If still not clear, after you have thought about it, go back and revisit the issue and show how you are approaching the issue. You might even give a brief written outline of your strategy and tactics and say, “What do you think about this approach?”
People have different levels of communication ability and we have to work with all types if we are to be effective. With some we have to be more explicit, others less so. The key point is to recognize the differences and work to be effective.
In Adapt or Perish my co-authors focus on honing the traits of being effective communicators, and thus better leaders. Give it a read.
Have you ever been around someone that perpetually seems to have an attitude? I guess we all have at one time or another. Just seems they are always angry or complaining or whatever. Very seldom do they have a good word to say about anything, unless it’s about them. When we talk about our careers in my estimation attitude and motivation go together.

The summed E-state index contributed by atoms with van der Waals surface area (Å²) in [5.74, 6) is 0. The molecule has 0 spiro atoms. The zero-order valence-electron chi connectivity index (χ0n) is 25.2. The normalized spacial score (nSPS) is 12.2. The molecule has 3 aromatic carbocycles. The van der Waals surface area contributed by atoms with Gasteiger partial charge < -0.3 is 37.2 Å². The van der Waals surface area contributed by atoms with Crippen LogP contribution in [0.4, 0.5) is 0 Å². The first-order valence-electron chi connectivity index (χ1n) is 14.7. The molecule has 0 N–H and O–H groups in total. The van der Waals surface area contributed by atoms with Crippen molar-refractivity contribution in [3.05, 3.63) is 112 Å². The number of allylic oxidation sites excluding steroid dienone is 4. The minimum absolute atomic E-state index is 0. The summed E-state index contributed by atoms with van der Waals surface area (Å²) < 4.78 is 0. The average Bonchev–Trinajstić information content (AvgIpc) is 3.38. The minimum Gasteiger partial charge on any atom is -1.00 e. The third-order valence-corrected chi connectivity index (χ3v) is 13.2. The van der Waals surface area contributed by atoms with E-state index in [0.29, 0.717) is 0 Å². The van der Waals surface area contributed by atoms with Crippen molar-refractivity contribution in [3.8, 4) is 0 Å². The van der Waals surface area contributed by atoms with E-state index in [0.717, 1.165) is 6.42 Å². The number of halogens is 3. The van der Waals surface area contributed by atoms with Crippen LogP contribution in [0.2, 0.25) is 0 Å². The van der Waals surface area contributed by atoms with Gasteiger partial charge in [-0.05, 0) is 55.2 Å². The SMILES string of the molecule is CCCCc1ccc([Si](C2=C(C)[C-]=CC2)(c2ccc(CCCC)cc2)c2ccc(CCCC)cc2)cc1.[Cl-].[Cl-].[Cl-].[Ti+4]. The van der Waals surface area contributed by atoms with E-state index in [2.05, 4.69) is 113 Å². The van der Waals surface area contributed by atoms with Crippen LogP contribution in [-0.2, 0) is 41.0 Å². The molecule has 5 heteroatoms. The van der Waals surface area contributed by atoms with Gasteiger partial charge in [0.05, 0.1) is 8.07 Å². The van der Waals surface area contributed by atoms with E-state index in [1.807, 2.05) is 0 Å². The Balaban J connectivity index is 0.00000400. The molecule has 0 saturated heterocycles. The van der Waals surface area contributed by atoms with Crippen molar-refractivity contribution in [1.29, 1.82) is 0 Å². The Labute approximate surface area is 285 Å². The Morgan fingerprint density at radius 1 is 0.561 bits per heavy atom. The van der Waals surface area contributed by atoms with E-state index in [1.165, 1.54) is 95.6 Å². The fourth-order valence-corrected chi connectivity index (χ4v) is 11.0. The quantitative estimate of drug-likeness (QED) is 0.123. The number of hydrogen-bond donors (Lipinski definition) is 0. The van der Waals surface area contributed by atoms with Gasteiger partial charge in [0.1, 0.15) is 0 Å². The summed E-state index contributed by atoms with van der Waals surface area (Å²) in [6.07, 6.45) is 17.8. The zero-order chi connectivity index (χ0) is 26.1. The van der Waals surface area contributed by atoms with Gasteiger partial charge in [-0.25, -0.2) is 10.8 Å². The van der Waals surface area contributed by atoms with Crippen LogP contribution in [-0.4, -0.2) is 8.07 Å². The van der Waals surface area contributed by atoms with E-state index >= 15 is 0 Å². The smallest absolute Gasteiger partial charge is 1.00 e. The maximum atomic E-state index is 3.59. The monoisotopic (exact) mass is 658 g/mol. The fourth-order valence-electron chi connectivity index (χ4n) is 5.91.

Along this line negative is the key word. I’ll give you an example and ask a question. First there was Norman Vincent Peale who a number of years ago wrote a book entitled The Power of Positive Thinking. It is still a best seller today after 50+ years. Dr. Peale made millions with this concept.
Now for the question, have you ever seen or known of a best selling book based on the concept of negative thinking? I think not. Here are a few suggestions for working on attitude:
1) Work on it all the time.
2) Hang around people with positive attitudes both at work and outside work. They are usually the happy motivated people, if you get what I mean. While we can’t choose our family or sometimes our bosses, we can choose who we hang with.